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How to Pick the Right Marine Lead-Acid Battery

Tips to help you choose the proper battery for your boat.

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Marine lead-acid batteries
Three lead-acid battery technologies currently dominate the boating market. Courtesy Odyssey Battery, Discover Battery, West Marine

Today, three marine lead-acid battery technologies dominate boating: flooded cell, absorbed glass mat (AGM) and gel. Here are the pluses and minuses of each lead-acid technology.

AGM

Positive: AGM marine battery designs are sealed to eliminate acid spills, which allows them to be installed on their sides in tight installations. AGMs charge more quickly, have a lower discharge rate, and offer a greater number of charging cycles. They last longer than flooded-cell batteries, and  are available in starting, deep-cycle and dual-purpose models.

Negative: AGM batteries are priced higher than flooded-cell batteries. For the same physical size, they offer less amp-hours than flooded-cell batteries.

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Price: Varies depending on size and function (e.g., deep cycle vs. starting vs. dual purpose). The 27 series starts at about $180. basspro.com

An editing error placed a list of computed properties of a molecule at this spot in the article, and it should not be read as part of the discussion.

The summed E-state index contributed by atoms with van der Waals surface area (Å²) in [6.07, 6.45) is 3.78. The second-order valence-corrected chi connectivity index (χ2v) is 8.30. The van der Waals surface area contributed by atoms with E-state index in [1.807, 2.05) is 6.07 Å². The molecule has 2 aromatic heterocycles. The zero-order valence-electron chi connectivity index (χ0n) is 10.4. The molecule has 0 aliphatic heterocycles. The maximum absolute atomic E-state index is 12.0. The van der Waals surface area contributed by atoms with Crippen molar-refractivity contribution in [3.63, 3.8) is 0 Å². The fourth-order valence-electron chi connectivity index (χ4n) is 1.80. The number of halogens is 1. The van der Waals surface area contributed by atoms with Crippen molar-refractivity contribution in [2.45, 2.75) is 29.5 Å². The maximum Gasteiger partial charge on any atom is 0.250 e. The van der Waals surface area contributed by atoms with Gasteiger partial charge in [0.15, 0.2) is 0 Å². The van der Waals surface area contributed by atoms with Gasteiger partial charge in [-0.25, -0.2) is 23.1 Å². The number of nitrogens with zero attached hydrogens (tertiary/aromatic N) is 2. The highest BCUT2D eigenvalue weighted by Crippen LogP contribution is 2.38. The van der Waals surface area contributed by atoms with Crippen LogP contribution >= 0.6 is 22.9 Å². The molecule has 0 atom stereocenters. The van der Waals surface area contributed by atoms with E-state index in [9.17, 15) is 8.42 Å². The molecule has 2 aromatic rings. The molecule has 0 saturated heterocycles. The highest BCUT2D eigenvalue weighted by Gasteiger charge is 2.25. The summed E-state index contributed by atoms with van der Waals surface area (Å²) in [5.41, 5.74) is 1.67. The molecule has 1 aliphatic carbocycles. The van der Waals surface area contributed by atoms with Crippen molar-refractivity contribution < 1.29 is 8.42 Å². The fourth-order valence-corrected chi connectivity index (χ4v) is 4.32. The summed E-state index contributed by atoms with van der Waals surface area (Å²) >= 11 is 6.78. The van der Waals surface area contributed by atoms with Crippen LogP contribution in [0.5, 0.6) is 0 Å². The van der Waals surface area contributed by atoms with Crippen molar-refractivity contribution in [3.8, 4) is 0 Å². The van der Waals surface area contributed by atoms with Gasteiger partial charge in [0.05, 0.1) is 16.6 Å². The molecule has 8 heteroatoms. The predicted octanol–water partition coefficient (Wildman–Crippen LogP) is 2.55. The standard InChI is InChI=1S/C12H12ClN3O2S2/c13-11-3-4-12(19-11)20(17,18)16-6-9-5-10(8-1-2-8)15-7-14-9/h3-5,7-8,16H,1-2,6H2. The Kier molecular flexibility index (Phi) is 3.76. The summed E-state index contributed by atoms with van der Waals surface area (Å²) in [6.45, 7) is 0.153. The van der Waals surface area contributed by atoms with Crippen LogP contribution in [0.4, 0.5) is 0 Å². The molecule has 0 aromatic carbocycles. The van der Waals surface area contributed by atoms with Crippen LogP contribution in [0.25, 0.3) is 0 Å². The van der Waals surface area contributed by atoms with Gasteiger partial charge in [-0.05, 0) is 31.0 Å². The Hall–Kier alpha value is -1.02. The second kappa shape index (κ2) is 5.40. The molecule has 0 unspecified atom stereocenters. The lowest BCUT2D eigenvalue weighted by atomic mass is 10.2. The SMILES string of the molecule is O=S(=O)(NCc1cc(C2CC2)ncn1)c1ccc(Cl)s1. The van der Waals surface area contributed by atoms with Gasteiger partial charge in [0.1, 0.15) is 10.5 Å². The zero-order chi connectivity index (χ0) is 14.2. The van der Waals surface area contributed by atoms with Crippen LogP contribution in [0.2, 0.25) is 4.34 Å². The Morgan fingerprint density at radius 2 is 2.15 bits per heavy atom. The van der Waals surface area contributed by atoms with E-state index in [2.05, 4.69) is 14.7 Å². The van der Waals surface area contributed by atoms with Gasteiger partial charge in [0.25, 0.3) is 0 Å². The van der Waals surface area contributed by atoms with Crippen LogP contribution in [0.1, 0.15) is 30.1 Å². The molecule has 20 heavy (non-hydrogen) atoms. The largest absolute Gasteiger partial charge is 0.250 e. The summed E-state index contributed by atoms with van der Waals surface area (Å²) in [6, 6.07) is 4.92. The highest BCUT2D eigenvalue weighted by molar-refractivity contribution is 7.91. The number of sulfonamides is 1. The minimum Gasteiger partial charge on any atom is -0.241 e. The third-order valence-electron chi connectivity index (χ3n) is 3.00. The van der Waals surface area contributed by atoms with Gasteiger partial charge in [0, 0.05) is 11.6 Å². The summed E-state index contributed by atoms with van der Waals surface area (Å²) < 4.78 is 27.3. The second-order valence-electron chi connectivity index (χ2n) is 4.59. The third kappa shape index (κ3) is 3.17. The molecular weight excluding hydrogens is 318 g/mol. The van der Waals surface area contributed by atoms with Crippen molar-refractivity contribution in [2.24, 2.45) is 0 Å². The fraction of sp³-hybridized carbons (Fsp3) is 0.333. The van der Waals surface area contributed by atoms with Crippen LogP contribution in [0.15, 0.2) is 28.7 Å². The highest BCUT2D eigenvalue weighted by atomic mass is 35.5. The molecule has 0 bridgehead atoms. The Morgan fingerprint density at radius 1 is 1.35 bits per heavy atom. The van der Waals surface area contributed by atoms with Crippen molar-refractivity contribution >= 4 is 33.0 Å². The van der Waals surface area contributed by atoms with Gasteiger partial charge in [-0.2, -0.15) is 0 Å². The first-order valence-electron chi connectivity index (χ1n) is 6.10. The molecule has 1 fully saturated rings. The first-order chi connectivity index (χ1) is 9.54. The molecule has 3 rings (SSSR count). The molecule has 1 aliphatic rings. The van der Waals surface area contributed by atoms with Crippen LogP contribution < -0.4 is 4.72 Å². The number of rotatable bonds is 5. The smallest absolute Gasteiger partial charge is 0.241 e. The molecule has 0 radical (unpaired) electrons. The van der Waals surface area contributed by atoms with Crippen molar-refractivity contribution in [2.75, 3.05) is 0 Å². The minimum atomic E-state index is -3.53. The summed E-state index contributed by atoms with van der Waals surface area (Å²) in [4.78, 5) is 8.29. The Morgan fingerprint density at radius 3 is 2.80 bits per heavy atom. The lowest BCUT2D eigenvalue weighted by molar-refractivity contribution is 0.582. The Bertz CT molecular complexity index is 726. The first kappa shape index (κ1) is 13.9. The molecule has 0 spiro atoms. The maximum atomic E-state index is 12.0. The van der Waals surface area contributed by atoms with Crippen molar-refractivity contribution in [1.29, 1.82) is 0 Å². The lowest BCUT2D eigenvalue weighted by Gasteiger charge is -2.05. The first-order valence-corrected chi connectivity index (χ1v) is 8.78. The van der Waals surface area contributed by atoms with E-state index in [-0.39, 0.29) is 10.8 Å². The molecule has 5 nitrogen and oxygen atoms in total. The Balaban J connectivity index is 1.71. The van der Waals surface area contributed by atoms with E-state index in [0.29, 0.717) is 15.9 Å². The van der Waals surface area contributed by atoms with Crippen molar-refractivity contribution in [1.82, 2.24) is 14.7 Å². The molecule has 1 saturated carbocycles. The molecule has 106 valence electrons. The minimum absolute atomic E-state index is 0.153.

Flooded Cell

Positive: Marine flooded-cell batteries are the most affordable and common type of marine battery in use among boaters today. Newer models come in low-maintenance sealed-cell designs that minimize gassing and the need to add water. Flooded cells are available in starting, deep-cycle and dual-purpose models. 

Negative: These types of batteries don’t last as long. Unsealed models require additional distilled water periodically, and acid can spill out if the battery is not upright. 

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Price: Varies depending on size and function (e.g., deep cycle vs. starting vs. dual purpose). The 27 series starts at about $89. basspro.com

Read Next: What to Look for in a Marine Battery

Gel

Positive: Gel batteries possess low discharge rates and tolerate long periods without a charge. They last longer and offer a higher number of discharge cycles than flooded-cell batteries. Gel batteries can be installed on their sides in hard-to-reach areas, and the gel design is less prone to damage from pounding or vibration. 

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Negative: Gel batteries are reserved largely for deep-cycle applications and might require a specific charge profile from a battery charger. They are not suitable for starting applications and are the most expensive of all marine lead-acid battery types. 

Price: Varies depending on size and function. The 27 series starts at about $380. amazon.com

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